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[GreenYes] Re: Whither/WhettherToronto's Sludge?


See response to Matt Cotton's post, and availability of numerous studies re
your concerns; clearly all of those issues have been thoroughly studied; NYC
DEP's comprehensive study ('97) largely used the term "de minimus" when
evaluating the impact of most of the parameters assessed before determining
that the public benefits of fully legalizing residential disposers
outweighed the potential (but manageable) impacts, with projected
penetration of 30% of NYC households over 30-year period (lacking any
economic incentive to do so, since HH waste collection is "free" to any NYC

....essentially the same conclusion reached by other municipalities in the
U.S., given that disposers are something of a discretionary appliance. [to
be clear, the NYC decision was about allowing disposers in older areas of
city served by combined storm and sanitary sewers, and included
consideration of CSO impacts]

As to the metals issue, a biosolids industry expert once told me that a)
biosolids benefit from the addtl organics (which was a premise of my initial
post re Toronto's dilemma), and b) that NYC has among the "cleanest"/best
biosolids of anywhere -- granted, of course, that we don't have much
industry left (but also an effective pre-treatment system)....

Energy recovery also is addressed in many of the studies, essentially
determining that methane recovery at WWTP is much more efficient and likely
than from landfills....

But is a better source for exploring that issue -- that
is, the efficacy of biosolids vs. SSO compost products, and any meaningful
distinctions between them.


-----Original Message-----
From: Alan Muller [mailto:amuller@no.address]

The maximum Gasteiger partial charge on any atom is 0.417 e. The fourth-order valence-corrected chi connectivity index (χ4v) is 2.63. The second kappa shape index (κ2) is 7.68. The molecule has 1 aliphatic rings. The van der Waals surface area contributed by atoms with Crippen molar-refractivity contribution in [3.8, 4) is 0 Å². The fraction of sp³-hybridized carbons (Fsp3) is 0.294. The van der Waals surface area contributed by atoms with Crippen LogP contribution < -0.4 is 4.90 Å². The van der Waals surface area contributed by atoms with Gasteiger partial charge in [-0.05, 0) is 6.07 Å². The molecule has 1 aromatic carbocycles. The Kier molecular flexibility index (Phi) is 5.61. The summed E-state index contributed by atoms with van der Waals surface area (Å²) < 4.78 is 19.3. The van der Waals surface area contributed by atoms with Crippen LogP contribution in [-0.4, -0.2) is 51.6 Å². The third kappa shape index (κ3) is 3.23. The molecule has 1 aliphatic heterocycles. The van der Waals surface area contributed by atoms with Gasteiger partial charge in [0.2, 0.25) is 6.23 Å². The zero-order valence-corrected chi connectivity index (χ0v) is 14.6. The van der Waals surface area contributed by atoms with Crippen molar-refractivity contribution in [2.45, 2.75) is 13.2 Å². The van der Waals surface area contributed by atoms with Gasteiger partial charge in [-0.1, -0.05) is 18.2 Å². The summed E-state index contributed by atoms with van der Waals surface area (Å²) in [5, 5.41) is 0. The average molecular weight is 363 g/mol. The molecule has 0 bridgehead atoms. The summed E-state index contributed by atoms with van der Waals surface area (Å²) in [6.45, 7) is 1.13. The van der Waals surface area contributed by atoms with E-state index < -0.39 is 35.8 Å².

Sent: Sunday, July 09, 2006 1:53 PM
To: Kendall Christiansen; GreenYes@no.address
Subject: Re: [GreenYes] Whither/WhettherToronto's Sludge?

At 09:12 AM 7/9/2006 -0400, Kendall Christiansen wrote:
>While I know full well that food waste disposers are considered a
>"third-rail" issue for some, in the U.S. they are a fact of life -- the
>majority of U.S. homes have them (for decades), and installed in probably
>more than 80% of new homes...with growing acceptance internationally, as
>nations/states/cities struggle with how best to manage food waste and
>address GHG issues.

This is interesting. A couple of concerns/questions:

Adding food waste to the sewer system mixes it with the metals and
other toxins in the system, limiting downstream uses--as of the sludge.

To the extent that the stuff is fully oxidized to CO2 in the sewer
plant--presumably the plant is trying to do this to minimize oxygen
demand of the effluent--I would think that the organics are largely
being wasted, while contributing to climate change.

To the extent that the stuff is feeding the bugs and getting
incorporated into the bacterial biomass in the sludge, it would seem
that the "problem" is just being moved around (with the contamination
issues added).

On the other hand, if the food waste is collected separately, and
composted, or digested anerobically, the outcomes would seem more
positive--we are getting a useful soil amendment and maybe some
useful fuel gas. (Much of the carbon will still end up in the
atmosphere, but maybe while doing more good along the way....).

But I am only thinking about this qualitatively...would be
interesting to see a real analysis of alternatives.


Alan Muller, Executive Director
Green Delaware
Box 69
Port Penn, DE 19731 USA
fax (302)836-3005

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